[more inside]
posted by edheil on Apr 28, 2012 - 116 comments

A real world distopian sports event

Not content with displacing the poor, menacing photographers and blocking ambulances the london olympics now wants ground-to-air missiles, presumably to shoot down rogue skywriters who might misuse it's brand.
posted by Artw on Apr 28, 2012 - 68 comments

We need a better way to poop

The Bill and Melinda Gates Foundation has announced the second round of its Reinvent the Toilet Challenge, designed to prototype a means of dealing effectively and cost-efficiently with human waste for the 2 billion people on earth who currently lack access to safe and affordable sanitation.
posted by slogger on Apr 26, 2012 - 78 comments

A Raw Deal

Georgia Gov. Nathan Deal has signed legislation that would require thousands of people applying for welfare to pass a drug test before they could receive benefits. [more inside]
posted by goHermGO on Apr 16, 2012 - 166 comments

Where cabs and omnibuses are ruthlessly driven against them

In the frantic pace of modern life, it is often easy to forget what life was once like for those who built the world we now live in. More from Bishopsgate library here and the Institute itself is worth a poke around
posted by mattoxic on Apr 3, 2012 - 34 comments

The War Against Youth

The recession didn't gut the prospects of American young people. The Baby Boomers took care of that.
posted by ClanvidHorse on Apr 1, 2012 - 317 comments

In a sympathetic biochemical photo-reactive process, the Biosphere has altered the litho-sphere into the pedosphere, the cryo-sphere, the hydrosphere and the atmosphere*

The Loess Plateau in China’s Northwest is home to more than 50 million people. Centuries of overuse led to one of the highest erosion rates in the world and widespread poverty. Two projects (results) set out to restore the Loess Plateau. [more inside]
posted by infinite intimation on Mar 22, 2012 - 7 comments

Life on the Breadline

Welcome to the world of Britain's working poor. The Rowleys belong to a section of society not much mentioned in ministerial and media dispatches. They are neither the very wealthy affected by the 50p tax nor the "squeezed middle" expressing anxiety about child benefit and this week's budget; nor are the Rowleys representative of the long-term unemployed or one of the 120,000 "troubled families" in which the government is investing £448m over the next three years. [more inside]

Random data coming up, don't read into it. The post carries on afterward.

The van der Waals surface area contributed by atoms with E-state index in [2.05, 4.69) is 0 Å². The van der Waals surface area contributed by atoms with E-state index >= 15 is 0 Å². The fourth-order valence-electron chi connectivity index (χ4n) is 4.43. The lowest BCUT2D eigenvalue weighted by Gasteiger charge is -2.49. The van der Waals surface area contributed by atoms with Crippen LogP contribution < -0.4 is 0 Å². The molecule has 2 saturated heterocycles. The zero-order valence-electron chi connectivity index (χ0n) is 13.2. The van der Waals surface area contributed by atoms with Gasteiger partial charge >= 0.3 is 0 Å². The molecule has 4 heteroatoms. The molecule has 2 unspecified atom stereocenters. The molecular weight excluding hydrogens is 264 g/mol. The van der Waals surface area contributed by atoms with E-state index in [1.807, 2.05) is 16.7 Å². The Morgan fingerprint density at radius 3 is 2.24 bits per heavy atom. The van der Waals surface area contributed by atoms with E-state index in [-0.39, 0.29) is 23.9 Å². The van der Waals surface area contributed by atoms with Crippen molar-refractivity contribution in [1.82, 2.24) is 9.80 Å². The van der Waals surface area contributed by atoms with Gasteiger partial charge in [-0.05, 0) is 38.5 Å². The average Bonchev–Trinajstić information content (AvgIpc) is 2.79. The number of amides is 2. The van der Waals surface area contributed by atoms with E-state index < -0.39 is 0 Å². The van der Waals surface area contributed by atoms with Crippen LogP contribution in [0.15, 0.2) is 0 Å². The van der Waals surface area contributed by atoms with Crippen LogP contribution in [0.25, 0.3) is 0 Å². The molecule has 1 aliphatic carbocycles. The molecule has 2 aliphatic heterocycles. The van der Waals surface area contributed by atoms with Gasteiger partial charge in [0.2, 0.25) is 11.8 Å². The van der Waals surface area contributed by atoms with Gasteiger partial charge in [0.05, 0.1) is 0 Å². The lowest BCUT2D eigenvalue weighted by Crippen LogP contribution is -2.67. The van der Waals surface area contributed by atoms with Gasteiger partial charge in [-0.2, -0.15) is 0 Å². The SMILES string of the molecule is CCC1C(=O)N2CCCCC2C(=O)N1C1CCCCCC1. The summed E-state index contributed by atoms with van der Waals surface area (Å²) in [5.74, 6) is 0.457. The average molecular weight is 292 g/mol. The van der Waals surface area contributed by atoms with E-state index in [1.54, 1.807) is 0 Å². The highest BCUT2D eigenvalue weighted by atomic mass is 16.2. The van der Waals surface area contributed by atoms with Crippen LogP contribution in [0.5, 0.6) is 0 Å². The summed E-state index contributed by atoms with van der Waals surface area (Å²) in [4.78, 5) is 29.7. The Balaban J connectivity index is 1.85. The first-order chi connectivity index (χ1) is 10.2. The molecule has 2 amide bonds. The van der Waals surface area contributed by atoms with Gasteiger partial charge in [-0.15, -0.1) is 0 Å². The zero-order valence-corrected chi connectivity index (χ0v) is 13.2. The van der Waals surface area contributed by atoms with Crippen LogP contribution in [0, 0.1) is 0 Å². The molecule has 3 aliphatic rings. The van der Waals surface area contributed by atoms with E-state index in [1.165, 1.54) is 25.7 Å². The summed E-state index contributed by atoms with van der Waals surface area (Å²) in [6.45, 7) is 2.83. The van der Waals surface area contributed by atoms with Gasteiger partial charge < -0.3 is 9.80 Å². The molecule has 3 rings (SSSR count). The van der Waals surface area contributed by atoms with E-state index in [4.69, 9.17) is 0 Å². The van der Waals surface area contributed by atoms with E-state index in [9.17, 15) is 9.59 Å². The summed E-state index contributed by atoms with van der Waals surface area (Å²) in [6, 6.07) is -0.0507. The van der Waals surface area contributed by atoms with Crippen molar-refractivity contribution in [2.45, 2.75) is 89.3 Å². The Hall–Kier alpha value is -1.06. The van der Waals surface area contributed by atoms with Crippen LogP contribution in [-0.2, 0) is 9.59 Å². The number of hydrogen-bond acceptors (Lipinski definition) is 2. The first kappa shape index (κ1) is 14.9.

posted by modernnomad on Mar 18, 2012 - 105 comments

if I can do it, so can you!

6 Things Rich People Need to Stop Saying. (SLCracked by David Wong) [more inside]
posted by changeling on Mar 6, 2012 - 223 comments

Were single mothers better off in the 19th Century?

"As far back as the 1800s, single mothers were receiving benefits. At that time, they would be paid up front and in cash, but were they better off than today?" [via] [Spoiler Inside] [more inside]
posted by marienbad on Mar 4, 2012 - 23 comments

The Nutrition Puzzle

The nutrition puzzle Why do so many people in poor countries eat so badly—and what can be done about it?
posted by storybored on Feb 24, 2012 - 10 comments

Satellite views of the world's largest slums

Satellite views of the world's largest slums
posted by Trurl on Feb 23, 2012 - 48 comments

Marriage is a luxury good

Marriage is a luxury good [NYT] After steadily rising for five decades, the share of children born to unmarried women has crossed a threshold: more than half of births to American women under 30 occur outside marriage. [more inside]
posted by modernnomad on Feb 18, 2012 - 66 comments

Let there be

Life Without Lights Energy Poverty Photography.
posted by infini on Feb 12, 2012 - 28 comments

Hustlin': The Rise of the Privileged Poor

Writer and comedian A Wolfe writes a compelling piece on education, poverty, and shame.
posted by Dokterrock on Jan 31, 2012 - 42 comments

ReWired

After the Wire, actress Sonja Sohn couldn’t leave Baltimore’s troubled streets behind.
posted by modernnomad on Jan 27, 2012 - 18 comments

When you're poor...

The 5 Stupidest Habits You Develop Growing Up Poor (sl Cracked list) [more inside]
posted by TheWhiteSkull on Jan 19, 2012 - 368 comments

"Liberal, Pretty, and Pro-Titty"

GOOGLE RUPAUL. Drag superstar RuPaul (whose reality show "RuPaul's Drag Race" returns later this month) has enjoyed piles of free publicity thanks to name association with presidential canditate Ron Paul (NY Times). [more inside]
posted by hermitosis on Jan 6, 2012 - 35 comments

Zaire Paige Not Only Played a Movie Killer, He Became One in Real Life.

Zaire Paige had a breakout role in Antoine Fuqua's movie, Brooklyn's Finest. He was seen as a rising star. But, it all went away when he murdered a gang rival and was sentenced to 107 years in prison. [more inside]
posted by reenum on Dec 21, 2011 - 22 comments

Poverty and Race in America